The Power of YOUR Story with April Pertuis

In this episode of PublishHer Podcast, I interviewed April Pertuis, and we talked all about storytelling. As authors, of course, we are all familiar with traditional storytelling. But in this episode, we talked about the type of storytelling that can be used as a marketing tool to build your platform, engage your audience, and sell your books. April also gave out actionable tips on leveraging your own story to help grow your business and get it to the next level.

April and I met last year during a business building event in Montana which was the first time I had gotten together with other people in over a year because of the pandemic situation. Meeting her was so much fun, and we bonded over margaritas and nachos.

April is a master storyteller. She is passionate about helping authors and other business leaders expertly share their stories with the world. May it be in the form of podcasts, books, stage performances, and social media content – April is the go-to expert when you need someone to engage your audience with your story. She is the CEO and Founder of LIGHTbeamers, a community dedicated to helping business owners make sense of their story and gain clarity, confidence, and connections that would help them share it with the world. April also hosts the VIP Visibility Accelerator program, where she helps women dig into their stories and use them to grow an engaged audience. She is also a best-selling author. Her first collaborative book, “Elevate Your Voice” was named one of the Top 10 Women & Business books by Amazon. April is also an accomplished podcaster. Her podcast “The Inside Story Podcast” was ranked among the Top 200 Business Podcasts on Apple Podcasts. She was a former television journalist and video producer and has spent the last 15 years in video marketing. There is no one better who can understand the importance of telling “the story,” April has the skills and the experience to harness your story and effectively communicate it for broad appeal.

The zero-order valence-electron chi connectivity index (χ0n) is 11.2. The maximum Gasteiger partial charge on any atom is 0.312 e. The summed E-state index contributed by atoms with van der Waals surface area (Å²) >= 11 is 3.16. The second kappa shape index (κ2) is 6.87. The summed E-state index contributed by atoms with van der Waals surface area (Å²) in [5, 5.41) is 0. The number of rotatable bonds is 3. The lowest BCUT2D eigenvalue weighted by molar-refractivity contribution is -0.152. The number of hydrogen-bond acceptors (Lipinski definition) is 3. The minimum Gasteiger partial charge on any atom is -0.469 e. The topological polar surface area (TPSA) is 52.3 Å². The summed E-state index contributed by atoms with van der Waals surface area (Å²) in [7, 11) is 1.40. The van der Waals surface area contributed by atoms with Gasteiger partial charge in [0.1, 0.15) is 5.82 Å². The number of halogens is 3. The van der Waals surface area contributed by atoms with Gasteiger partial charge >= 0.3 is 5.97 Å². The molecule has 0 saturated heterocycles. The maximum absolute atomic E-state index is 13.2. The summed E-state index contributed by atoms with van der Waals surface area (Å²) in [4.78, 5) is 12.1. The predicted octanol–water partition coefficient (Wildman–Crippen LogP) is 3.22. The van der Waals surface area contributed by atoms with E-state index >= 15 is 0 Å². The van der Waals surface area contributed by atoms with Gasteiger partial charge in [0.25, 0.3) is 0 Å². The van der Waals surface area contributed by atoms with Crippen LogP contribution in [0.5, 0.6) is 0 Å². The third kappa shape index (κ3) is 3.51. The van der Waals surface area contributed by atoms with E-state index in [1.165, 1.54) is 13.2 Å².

“Everyone has a story.”

 April firmly believes that each of us holds a story worth sharing, whether or not trauma or loss is involved. Many people have come upon April and asked for help because they really don’t know how to tell their story. At the bottom line, storytelling for April is just a way to communicate and share your journey with someone else. She also points out that effective storytelling involves picking out parts in your journey where you learned a few lessons, gained some insightful experiences, and encountered a transformation. You don’t need to tell your story in chronological order from birth until you are about 40 years old. April helps her clients understand the transformative parts of their life and use them as illustrations of light and positivity to serve as teachings for other people. As a business owner, telling these powerful parts of your story will magnetize people to you and help you build an engaged audience.

As authors, we are public figures and storytellers by nature. Every time we put out a book, there will be a story behind it. It doesn’t matter if it’s your first time getting published or if it’s your 27th book, your experiences evolve. There’s always something unique happening every time you go through that process. Storytelling also means that you have to understand that your audience wants to experience that journey with you. There might be people in your audience who are aspiring to be an author, and they might be living vicariously by listening to your stories. Behind-the-scenes stories are essential, but there are also stories about your characters, the scenes, and the motivations you had while writing your book.

“We just have to trust the process.”

Writing and sharing your own story can be difficult, but we have to trust the process. We have to remind ourselves that it is not about ourselves but the people we serve, our audience. We have to disregard our fears and insecurities and let our audience decide if our story created an impact on them. Let them decide if they could relate or if they gained any value in our stories. We must trust the process and share our own story the best way we know how – by being real and vulnerable.

Key takeaways:

  • Meaningful stories can come from different stages of your life. April is a master storyteller who can help you make sense of your journey and pick out the parts worth sharing with the world.
  • Building your audience from scratch is hard work, but telling your own story will help you grow an engaged audience.
  • April has a podcast with weekly episodes where she shares her own inside stories alongside the powerful stories of people, brands, and organizations and how they came to be successful.
  • Storytelling is not all about advertising or marketing; it’s more about making an impact. It’s about reaching people and allowing your audience to experience the journey with you.
  • Stephen King is known as the best horror writer of our time, but one of his best-selling books is about his writing journey. Stories are powerful, and people want to read about Stephen King’s story to experience that journey with him.
  • Social media is a gift. It has provided a great service to connect with our audience where we can treat them as our best friends.

Resources and links mentioned:

Connect with the master storyteller, April Pertuis:

Listen to our guest’s Podcast, “The Inside Story Podcast with April Adams Pertuis”: 

Get VIP treatment from April and let her help you make sense of your story.


Listen to this episode!